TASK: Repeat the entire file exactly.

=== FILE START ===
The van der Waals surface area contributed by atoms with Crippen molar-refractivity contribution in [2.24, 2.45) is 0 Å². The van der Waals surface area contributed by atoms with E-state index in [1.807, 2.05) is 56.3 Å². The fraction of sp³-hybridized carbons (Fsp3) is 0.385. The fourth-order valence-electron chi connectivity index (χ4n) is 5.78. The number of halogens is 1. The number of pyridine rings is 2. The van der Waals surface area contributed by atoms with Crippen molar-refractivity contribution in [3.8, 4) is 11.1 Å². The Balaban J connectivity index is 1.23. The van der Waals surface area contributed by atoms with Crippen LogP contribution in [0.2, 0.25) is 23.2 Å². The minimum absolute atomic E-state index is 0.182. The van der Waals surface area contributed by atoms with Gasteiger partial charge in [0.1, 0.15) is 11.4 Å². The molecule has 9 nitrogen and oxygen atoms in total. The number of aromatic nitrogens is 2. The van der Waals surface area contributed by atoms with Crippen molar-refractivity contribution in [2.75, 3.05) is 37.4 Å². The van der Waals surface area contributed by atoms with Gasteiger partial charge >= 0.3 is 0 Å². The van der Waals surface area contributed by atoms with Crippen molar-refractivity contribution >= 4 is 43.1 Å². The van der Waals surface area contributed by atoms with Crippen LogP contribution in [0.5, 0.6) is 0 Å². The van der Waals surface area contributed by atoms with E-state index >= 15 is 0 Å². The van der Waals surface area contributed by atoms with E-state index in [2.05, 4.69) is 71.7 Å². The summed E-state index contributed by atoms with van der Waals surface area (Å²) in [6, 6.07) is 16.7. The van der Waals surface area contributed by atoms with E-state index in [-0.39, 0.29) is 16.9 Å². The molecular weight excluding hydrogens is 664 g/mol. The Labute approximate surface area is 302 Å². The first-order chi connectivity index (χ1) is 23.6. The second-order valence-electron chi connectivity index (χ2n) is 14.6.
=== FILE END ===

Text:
The van der Waals surface area contributed by atoms with Crippen molar-refractivity contribution in [2.24, 2.45) is 0 Å². The van der Waals surface area contributed by atoms with E-state index in [1.807, 2.05) is 56.3 Å². The fraction of sp³-hybridized carbons (Fsp3) is 0.385. The fourth-order valence-electron chi connectivity index (χ4n) is 5.78. The number of halogens is 1. The number of pyridine rings is 2. The van der Waals surface area contributed by atoms with Crippen molar-refractivity contribution in [3.8, 4) is 11.1 Å². The Balaban J connectivity index is 1.23. The van der Waals surface area contributed by atoms with Crippen LogP contribution in [0.2, 0.25) is 23.2 Å². The minimum absolute atomic E-state index is 0.182. The van der Waals surface area contributed by atoms with Gasteiger partial charge in [0.1, 0.15) is 11.4 Å². The molecule has 9 nitrogen and oxygen atoms in total. The number of aromatic nitrogens is 2. The van der Waals surface area contributed by atoms with Crippen molar-refractivity contribution in [2.75, 3.05) is 37.4 Å². The van der Waals surface area contributed by atoms with Gasteiger partial charge >= 0.3 is 0 Å². The van der Waals surface area contributed by atoms with Crippen molar-refractivity contribution >= 4 is 43.1 Å². The van der Waals surface area contributed by atoms with Crippen LogP contribution in [0.5, 0.6) is 0 Å². The van der Waals surface area contributed by atoms with E-state index >= 15 is 0 Å². The van der Waals surface area contributed by atoms with E-state index in [2.05, 4.69) is 71.7 Å². The summed E-state index contributed by atoms with van der Waals surface area (Å²) in [6, 6.07) is 16.7. The van der Waals surface area contributed by atoms with E-state index in [-0.39, 0.29) is 16.9 Å². The molecular weight excluding hydrogens is 664 g/mol. The Labute approximate surface area is 302 Å². The first-order chi connectivity index (χ1) is 23.6. The second-order valence-electron chi connectivity index (χ2n) is 14.6.